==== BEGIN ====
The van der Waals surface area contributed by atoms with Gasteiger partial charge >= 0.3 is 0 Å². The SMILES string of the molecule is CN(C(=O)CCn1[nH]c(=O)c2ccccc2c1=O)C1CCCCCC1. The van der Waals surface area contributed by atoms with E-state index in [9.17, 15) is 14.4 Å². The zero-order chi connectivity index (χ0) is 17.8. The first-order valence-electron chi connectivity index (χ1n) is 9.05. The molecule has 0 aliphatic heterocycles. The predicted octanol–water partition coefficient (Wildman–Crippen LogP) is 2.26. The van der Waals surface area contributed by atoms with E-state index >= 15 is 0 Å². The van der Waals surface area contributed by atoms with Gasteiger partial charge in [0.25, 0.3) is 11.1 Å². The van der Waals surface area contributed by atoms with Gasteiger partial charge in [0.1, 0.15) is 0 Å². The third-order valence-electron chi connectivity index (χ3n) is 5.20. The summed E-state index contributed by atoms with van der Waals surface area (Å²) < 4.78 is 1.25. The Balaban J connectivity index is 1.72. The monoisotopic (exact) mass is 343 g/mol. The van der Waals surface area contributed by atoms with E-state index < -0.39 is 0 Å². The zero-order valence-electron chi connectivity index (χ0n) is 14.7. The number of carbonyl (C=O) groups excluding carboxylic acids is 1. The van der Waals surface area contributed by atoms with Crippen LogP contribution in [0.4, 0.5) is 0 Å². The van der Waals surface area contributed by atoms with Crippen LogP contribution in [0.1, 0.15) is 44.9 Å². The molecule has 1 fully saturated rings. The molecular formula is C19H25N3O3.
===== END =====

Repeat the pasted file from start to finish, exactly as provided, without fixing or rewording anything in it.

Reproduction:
The van der Waals surface area contributed by atoms with Gasteiger partial charge >= 0.3 is 0 Å². The SMILES string of the molecule is CN(C(=O)CCn1[nH]c(=O)c2ccccc2c1=O)C1CCCCCC1. The van der Waals surface area contributed by atoms with E-state index in [9.17, 15) is 14.4 Å². The zero-order chi connectivity index (χ0) is 17.8. The first-order valence-electron chi connectivity index (χ1n) is 9.05. The molecule has 0 aliphatic heterocycles. The predicted octanol–water partition coefficient (Wildman–Crippen LogP) is 2.26. The van der Waals surface area contributed by atoms with E-state index >= 15 is 0 Å². The van der Waals surface area contributed by atoms with Gasteiger partial charge in [0.25, 0.3) is 11.1 Å². The van der Waals surface area contributed by atoms with Gasteiger partial charge in [0.1, 0.15) is 0 Å². The third-order valence-electron chi connectivity index (χ3n) is 5.20. The summed E-state index contributed by atoms with van der Waals surface area (Å²) < 4.78 is 1.25. The Balaban J connectivity index is 1.72. The monoisotopic (exact) mass is 343 g/mol. The van der Waals surface area contributed by atoms with E-state index < -0.39 is 0 Å². The zero-order valence-electron chi connectivity index (χ0n) is 14.7. The number of carbonyl (C=O) groups excluding carboxylic acids is 1. The van der Waals surface area contributed by atoms with Crippen LogP contribution in [0.4, 0.5) is 0 Å². The van der Waals surface area contributed by atoms with Crippen LogP contribution in [0.1, 0.15) is 44.9 Å². The molecule has 1 fully saturated rings. The molecular formula is C19H25N3O3.